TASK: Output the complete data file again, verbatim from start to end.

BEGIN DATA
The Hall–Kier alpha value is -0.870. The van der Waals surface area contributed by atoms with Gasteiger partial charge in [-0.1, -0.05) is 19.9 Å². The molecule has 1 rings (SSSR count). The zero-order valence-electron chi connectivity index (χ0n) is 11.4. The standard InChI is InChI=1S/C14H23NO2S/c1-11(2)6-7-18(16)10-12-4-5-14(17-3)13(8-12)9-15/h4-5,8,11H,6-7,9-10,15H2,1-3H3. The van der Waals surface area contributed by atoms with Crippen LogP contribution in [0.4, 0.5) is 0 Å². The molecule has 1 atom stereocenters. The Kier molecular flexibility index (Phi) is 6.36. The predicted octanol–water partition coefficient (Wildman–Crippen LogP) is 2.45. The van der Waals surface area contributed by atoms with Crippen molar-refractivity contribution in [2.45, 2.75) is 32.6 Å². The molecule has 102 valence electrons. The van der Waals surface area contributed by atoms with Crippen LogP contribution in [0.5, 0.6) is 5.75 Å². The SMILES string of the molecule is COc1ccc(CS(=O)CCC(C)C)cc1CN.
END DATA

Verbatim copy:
The Hall–Kier alpha value is -0.870. The van der Waals surface area contributed by atoms with Gasteiger partial charge in [-0.1, -0.05) is 19.9 Å². The molecule has 1 rings (SSSR count). The zero-order valence-electron chi connectivity index (χ0n) is 11.4. The standard InChI is InChI=1S/C14H23NO2S/c1-11(2)6-7-18(16)10-12-4-5-14(17-3)13(8-12)9-15/h4-5,8,11H,6-7,9-10,15H2,1-3H3. The van der Waals surface area contributed by atoms with Crippen LogP contribution in [0.4, 0.5) is 0 Å². The molecule has 1 atom stereocenters. The Kier molecular flexibility index (Phi) is 6.36. The predicted octanol–water partition coefficient (Wildman–Crippen LogP) is 2.45. The van der Waals surface area contributed by atoms with Crippen molar-refractivity contribution in [2.45, 2.75) is 32.6 Å². The molecule has 102 valence electrons. The van der Waals surface area contributed by atoms with Crippen LogP contribution in [0.5, 0.6) is 5.75 Å². The SMILES string of the molecule is COc1ccc(CS(=O)CCC(C)C)cc1CN.